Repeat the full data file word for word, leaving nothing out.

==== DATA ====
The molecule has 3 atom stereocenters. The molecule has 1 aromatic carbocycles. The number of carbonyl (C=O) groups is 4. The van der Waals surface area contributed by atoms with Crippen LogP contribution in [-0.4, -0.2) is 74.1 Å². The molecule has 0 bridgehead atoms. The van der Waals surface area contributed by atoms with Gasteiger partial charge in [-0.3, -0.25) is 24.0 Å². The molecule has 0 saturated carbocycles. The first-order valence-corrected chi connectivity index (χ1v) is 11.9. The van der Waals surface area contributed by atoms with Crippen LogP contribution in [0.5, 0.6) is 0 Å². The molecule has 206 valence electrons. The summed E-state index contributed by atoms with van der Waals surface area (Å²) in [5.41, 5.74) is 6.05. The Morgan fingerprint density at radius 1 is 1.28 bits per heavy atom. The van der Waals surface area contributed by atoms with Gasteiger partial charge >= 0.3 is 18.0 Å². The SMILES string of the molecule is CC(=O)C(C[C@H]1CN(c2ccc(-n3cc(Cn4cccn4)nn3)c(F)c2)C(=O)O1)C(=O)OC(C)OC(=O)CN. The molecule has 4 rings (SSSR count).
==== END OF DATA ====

The molecule has 3 atom stereocenters. The molecule has 1 aromatic carbocycles. The number of carbonyl (C=O) groups is 4. The van der Waals surface area contributed by atoms with Crippen LogP contribution in [-0.4, -0.2) is 74.1 Å². The molecule has 0 bridgehead atoms. The van der Waals surface area contributed by atoms with Gasteiger partial charge in [-0.3, -0.25) is 24.0 Å². The molecule has 0 saturated carbocycles. The first-order valence-corrected chi connectivity index (χ1v) is 11.9. The van der Waals surface area contributed by atoms with Crippen LogP contribution in [0.5, 0.6) is 0 Å². The molecule has 206 valence electrons. The summed E-state index contributed by atoms with van der Waals surface area (Å²) in [5.41, 5.74) is 6.05. The Morgan fingerprint density at radius 1 is 1.28 bits per heavy atom. The van der Waals surface area contributed by atoms with Gasteiger partial charge >= 0.3 is 18.0 Å². The SMILES string of the molecule is CC(=O)C(C[C@H]1CN(c2ccc(-n3cc(Cn4cccn4)nn3)c(F)c2)C(=O)O1)C(=O)OC(C)OC(=O)CN. The molecule has 4 rings (SSSR count).